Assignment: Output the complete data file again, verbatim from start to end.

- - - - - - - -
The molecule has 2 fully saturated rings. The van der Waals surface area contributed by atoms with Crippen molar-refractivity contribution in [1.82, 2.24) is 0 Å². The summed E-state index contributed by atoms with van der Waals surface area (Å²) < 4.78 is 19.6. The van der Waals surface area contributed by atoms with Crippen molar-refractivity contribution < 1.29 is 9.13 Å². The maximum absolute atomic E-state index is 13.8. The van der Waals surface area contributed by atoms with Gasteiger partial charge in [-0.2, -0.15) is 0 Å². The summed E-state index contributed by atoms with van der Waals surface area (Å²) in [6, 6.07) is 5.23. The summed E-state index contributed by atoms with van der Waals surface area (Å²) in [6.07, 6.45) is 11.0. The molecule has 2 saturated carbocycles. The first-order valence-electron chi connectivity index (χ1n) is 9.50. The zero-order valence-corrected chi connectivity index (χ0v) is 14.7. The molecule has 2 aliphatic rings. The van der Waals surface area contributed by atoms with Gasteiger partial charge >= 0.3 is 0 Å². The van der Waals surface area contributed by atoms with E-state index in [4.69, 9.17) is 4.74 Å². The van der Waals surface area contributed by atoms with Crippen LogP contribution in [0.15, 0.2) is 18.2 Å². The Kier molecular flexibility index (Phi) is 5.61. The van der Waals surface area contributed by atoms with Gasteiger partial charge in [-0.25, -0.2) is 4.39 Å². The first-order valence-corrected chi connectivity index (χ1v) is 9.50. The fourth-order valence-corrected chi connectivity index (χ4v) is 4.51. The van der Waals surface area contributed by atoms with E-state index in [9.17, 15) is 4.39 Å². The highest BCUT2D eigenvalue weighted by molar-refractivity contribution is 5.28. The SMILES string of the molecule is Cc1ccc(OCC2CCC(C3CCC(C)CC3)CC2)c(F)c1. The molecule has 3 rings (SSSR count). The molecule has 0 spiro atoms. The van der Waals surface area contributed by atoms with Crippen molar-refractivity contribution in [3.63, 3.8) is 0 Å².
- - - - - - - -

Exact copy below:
The molecule has 2 fully saturated rings. The van der Waals surface area contributed by atoms with Crippen molar-refractivity contribution in [1.82, 2.24) is 0 Å². The summed E-state index contributed by atoms with van der Waals surface area (Å²) < 4.78 is 19.6. The van der Waals surface area contributed by atoms with Crippen molar-refractivity contribution < 1.29 is 9.13 Å². The maximum absolute atomic E-state index is 13.8. The van der Waals surface area contributed by atoms with Gasteiger partial charge in [-0.2, -0.15) is 0 Å². The summed E-state index contributed by atoms with van der Waals surface area (Å²) in [6, 6.07) is 5.23. The summed E-state index contributed by atoms with van der Waals surface area (Å²) in [6.07, 6.45) is 11.0. The molecule has 2 saturated carbocycles. The first-order valence-electron chi connectivity index (χ1n) is 9.50. The zero-order valence-corrected chi connectivity index (χ0v) is 14.7. The molecule has 2 aliphatic rings. The van der Waals surface area contributed by atoms with Gasteiger partial charge >= 0.3 is 0 Å². The van der Waals surface area contributed by atoms with E-state index in [4.69, 9.17) is 4.74 Å². The van der Waals surface area contributed by atoms with Crippen LogP contribution in [0.15, 0.2) is 18.2 Å². The Kier molecular flexibility index (Phi) is 5.61. The van der Waals surface area contributed by atoms with Gasteiger partial charge in [-0.25, -0.2) is 4.39 Å². The first-order valence-corrected chi connectivity index (χ1v) is 9.50. The fourth-order valence-corrected chi connectivity index (χ4v) is 4.51. The van der Waals surface area contributed by atoms with E-state index in [9.17, 15) is 4.39 Å². The highest BCUT2D eigenvalue weighted by molar-refractivity contribution is 5.28. The SMILES string of the molecule is Cc1ccc(OCC2CCC(C3CCC(C)CC3)CC2)c(F)c1. The molecule has 3 rings (SSSR count). The molecule has 0 spiro atoms. The van der Waals surface area contributed by atoms with Crippen molar-refractivity contribution in [3.63, 3.8) is 0 Å².